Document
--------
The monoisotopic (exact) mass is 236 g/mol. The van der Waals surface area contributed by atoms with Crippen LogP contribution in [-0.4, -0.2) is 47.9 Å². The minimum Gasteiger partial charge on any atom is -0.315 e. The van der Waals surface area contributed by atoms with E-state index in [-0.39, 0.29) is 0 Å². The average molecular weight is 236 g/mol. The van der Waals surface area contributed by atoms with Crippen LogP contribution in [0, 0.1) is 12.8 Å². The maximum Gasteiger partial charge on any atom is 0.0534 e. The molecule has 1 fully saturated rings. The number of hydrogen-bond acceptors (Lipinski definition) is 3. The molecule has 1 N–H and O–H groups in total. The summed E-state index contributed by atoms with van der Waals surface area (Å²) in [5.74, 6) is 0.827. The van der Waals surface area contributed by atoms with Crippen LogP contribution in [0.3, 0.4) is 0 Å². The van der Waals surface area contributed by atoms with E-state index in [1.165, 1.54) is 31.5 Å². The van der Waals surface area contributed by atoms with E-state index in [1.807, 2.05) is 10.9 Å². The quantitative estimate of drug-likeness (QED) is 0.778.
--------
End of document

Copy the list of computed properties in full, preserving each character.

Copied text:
The monoisotopic (exact) mass is 236 g/mol. The van der Waals surface area contributed by atoms with Crippen LogP contribution in [-0.4, -0.2) is 47.9 Å². The minimum Gasteiger partial charge on any atom is -0.315 e. The van der Waals surface area contributed by atoms with E-state index in [-0.39, 0.29) is 0 Å². The average molecular weight is 236 g/mol. The van der Waals surface area contributed by atoms with Crippen LogP contribution in [0, 0.1) is 12.8 Å². The maximum Gasteiger partial charge on any atom is 0.0534 e. The molecule has 1 fully saturated rings. The number of hydrogen-bond acceptors (Lipinski definition) is 3. The molecule has 1 N–H and O–H groups in total. The summed E-state index contributed by atoms with van der Waals surface area (Å²) in [5.74, 6) is 0.827. The van der Waals surface area contributed by atoms with Crippen LogP contribution in [0.3, 0.4) is 0 Å². The van der Waals surface area contributed by atoms with E-state index in [1.165, 1.54) is 31.5 Å². The van der Waals surface area contributed by atoms with E-state index in [1.807, 2.05) is 10.9 Å². The quantitative estimate of drug-likeness (QED) is 0.778.